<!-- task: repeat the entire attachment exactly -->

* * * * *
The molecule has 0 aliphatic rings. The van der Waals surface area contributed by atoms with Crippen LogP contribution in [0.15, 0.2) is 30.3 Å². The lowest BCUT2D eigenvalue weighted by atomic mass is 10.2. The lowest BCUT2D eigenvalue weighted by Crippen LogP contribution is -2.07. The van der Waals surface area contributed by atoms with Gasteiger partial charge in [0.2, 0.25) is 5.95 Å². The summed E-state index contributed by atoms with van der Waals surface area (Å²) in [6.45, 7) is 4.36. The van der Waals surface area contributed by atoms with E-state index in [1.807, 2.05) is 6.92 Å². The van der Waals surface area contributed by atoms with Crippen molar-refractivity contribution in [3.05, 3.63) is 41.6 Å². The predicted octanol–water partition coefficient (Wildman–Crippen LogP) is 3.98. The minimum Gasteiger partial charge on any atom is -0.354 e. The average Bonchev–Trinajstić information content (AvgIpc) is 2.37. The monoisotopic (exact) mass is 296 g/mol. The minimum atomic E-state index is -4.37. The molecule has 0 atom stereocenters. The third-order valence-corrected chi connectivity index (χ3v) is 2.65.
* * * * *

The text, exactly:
The molecule has 0 aliphatic rings. The van der Waals surface area contributed by atoms with Crippen LogP contribution in [0.15, 0.2) is 30.3 Å². The lowest BCUT2D eigenvalue weighted by atomic mass is 10.2. The lowest BCUT2D eigenvalue weighted by Crippen LogP contribution is -2.07. The van der Waals surface area contributed by atoms with Gasteiger partial charge in [0.2, 0.25) is 5.95 Å². The summed E-state index contributed by atoms with van der Waals surface area (Å²) in [6.45, 7) is 4.36. The van der Waals surface area contributed by atoms with E-state index in [1.807, 2.05) is 6.92 Å². The van der Waals surface area contributed by atoms with Crippen molar-refractivity contribution in [3.05, 3.63) is 41.6 Å². The predicted octanol–water partition coefficient (Wildman–Crippen LogP) is 3.98. The minimum Gasteiger partial charge on any atom is -0.354 e. The average Bonchev–Trinajstić information content (AvgIpc) is 2.37. The monoisotopic (exact) mass is 296 g/mol. The minimum atomic E-state index is -4.37. The molecule has 0 atom stereocenters. The third-order valence-corrected chi connectivity index (χ3v) is 2.65.